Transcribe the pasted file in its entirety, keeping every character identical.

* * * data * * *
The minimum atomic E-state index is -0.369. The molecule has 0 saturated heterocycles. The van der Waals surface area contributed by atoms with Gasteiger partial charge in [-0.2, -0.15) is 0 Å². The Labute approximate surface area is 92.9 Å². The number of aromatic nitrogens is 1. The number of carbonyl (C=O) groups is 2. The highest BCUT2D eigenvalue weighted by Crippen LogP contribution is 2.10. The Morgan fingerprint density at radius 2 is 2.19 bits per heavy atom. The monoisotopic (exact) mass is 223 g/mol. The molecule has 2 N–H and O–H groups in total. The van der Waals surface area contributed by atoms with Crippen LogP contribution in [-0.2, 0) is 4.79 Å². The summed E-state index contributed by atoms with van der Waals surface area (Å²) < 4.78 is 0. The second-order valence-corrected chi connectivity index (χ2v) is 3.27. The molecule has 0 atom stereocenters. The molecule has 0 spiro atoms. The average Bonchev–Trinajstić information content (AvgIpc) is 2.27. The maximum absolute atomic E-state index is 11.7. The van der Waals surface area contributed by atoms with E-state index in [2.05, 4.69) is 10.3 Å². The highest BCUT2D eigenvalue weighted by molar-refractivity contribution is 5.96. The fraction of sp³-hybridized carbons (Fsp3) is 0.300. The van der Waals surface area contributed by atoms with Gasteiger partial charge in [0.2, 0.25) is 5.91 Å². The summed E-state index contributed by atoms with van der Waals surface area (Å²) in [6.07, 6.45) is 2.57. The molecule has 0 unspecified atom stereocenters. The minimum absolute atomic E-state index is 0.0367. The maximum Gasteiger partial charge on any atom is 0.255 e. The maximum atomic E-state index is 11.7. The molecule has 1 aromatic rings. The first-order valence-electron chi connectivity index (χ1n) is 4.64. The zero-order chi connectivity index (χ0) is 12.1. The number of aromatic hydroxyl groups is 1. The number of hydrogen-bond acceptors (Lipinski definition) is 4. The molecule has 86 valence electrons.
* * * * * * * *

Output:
The minimum atomic E-state index is -0.369. The molecule has 0 saturated heterocycles. The van der Waals surface area contributed by atoms with Gasteiger partial charge in [-0.2, -0.15) is 0 Å². The Labute approximate surface area is 92.9 Å². The number of aromatic nitrogens is 1. The number of carbonyl (C=O) groups is 2. The highest BCUT2D eigenvalue weighted by Crippen LogP contribution is 2.10. The Morgan fingerprint density at radius 2 is 2.19 bits per heavy atom. The monoisotopic (exact) mass is 223 g/mol. The molecule has 2 N–H and O–H groups in total. The van der Waals surface area contributed by atoms with Crippen LogP contribution in [-0.2, 0) is 4.79 Å². The summed E-state index contributed by atoms with van der Waals surface area (Å²) < 4.78 is 0. The second-order valence-corrected chi connectivity index (χ2v) is 3.27. The molecule has 0 atom stereocenters. The molecule has 0 spiro atoms. The average Bonchev–Trinajstić information content (AvgIpc) is 2.27. The maximum absolute atomic E-state index is 11.7. The van der Waals surface area contributed by atoms with E-state index in [2.05, 4.69) is 10.3 Å². The highest BCUT2D eigenvalue weighted by molar-refractivity contribution is 5.96. The fraction of sp³-hybridized carbons (Fsp3) is 0.300. The van der Waals surface area contributed by atoms with Gasteiger partial charge in [0.2, 0.25) is 5.91 Å². The summed E-state index contributed by atoms with van der Waals surface area (Å²) in [6.07, 6.45) is 2.57. The molecule has 0 unspecified atom stereocenters. The minimum absolute atomic E-state index is 0.0367. The maximum Gasteiger partial charge on any atom is 0.255 e. The maximum atomic E-state index is 11.7. The molecule has 1 aromatic rings. The first-order valence-electron chi connectivity index (χ1n) is 4.64. The zero-order chi connectivity index (χ0) is 12.1. The number of aromatic hydroxyl groups is 1. The number of hydrogen-bond acceptors (Lipinski definition) is 4. The molecule has 86 valence electrons.